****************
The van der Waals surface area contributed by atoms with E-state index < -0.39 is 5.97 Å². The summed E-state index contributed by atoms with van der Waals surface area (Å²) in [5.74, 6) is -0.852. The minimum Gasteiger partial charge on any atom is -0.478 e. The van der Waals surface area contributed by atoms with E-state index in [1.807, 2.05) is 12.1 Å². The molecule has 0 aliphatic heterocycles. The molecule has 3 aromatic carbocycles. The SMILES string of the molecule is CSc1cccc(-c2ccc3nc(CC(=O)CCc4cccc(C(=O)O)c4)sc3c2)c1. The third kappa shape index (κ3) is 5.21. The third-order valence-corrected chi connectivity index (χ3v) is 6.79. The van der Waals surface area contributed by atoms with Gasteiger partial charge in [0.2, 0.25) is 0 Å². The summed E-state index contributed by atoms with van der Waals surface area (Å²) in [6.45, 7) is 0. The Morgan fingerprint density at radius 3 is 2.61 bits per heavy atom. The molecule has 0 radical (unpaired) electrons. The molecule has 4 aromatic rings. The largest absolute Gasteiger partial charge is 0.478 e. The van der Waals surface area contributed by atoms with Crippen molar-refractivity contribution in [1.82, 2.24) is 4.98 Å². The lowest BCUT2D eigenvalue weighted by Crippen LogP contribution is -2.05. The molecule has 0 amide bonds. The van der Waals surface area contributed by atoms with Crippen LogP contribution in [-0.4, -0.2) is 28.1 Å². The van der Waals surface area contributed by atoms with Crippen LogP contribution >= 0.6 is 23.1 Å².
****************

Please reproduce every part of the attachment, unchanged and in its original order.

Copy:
The van der Waals surface area contributed by atoms with E-state index < -0.39 is 5.97 Å². The summed E-state index contributed by atoms with van der Waals surface area (Å²) in [5.74, 6) is -0.852. The minimum Gasteiger partial charge on any atom is -0.478 e. The van der Waals surface area contributed by atoms with E-state index in [1.807, 2.05) is 12.1 Å². The molecule has 0 aliphatic heterocycles. The molecule has 3 aromatic carbocycles. The SMILES string of the molecule is CSc1cccc(-c2ccc3nc(CC(=O)CCc4cccc(C(=O)O)c4)sc3c2)c1. The third kappa shape index (κ3) is 5.21. The third-order valence-corrected chi connectivity index (χ3v) is 6.79. The van der Waals surface area contributed by atoms with Gasteiger partial charge in [0.2, 0.25) is 0 Å². The summed E-state index contributed by atoms with van der Waals surface area (Å²) in [6.45, 7) is 0. The Morgan fingerprint density at radius 3 is 2.61 bits per heavy atom. The molecule has 0 radical (unpaired) electrons. The molecule has 4 aromatic rings. The largest absolute Gasteiger partial charge is 0.478 e. The van der Waals surface area contributed by atoms with Crippen molar-refractivity contribution in [1.82, 2.24) is 4.98 Å². The lowest BCUT2D eigenvalue weighted by Crippen LogP contribution is -2.05. The molecule has 0 amide bonds. The van der Waals surface area contributed by atoms with Crippen LogP contribution in [-0.4, -0.2) is 28.1 Å². The van der Waals surface area contributed by atoms with Crippen LogP contribution >= 0.6 is 23.1 Å².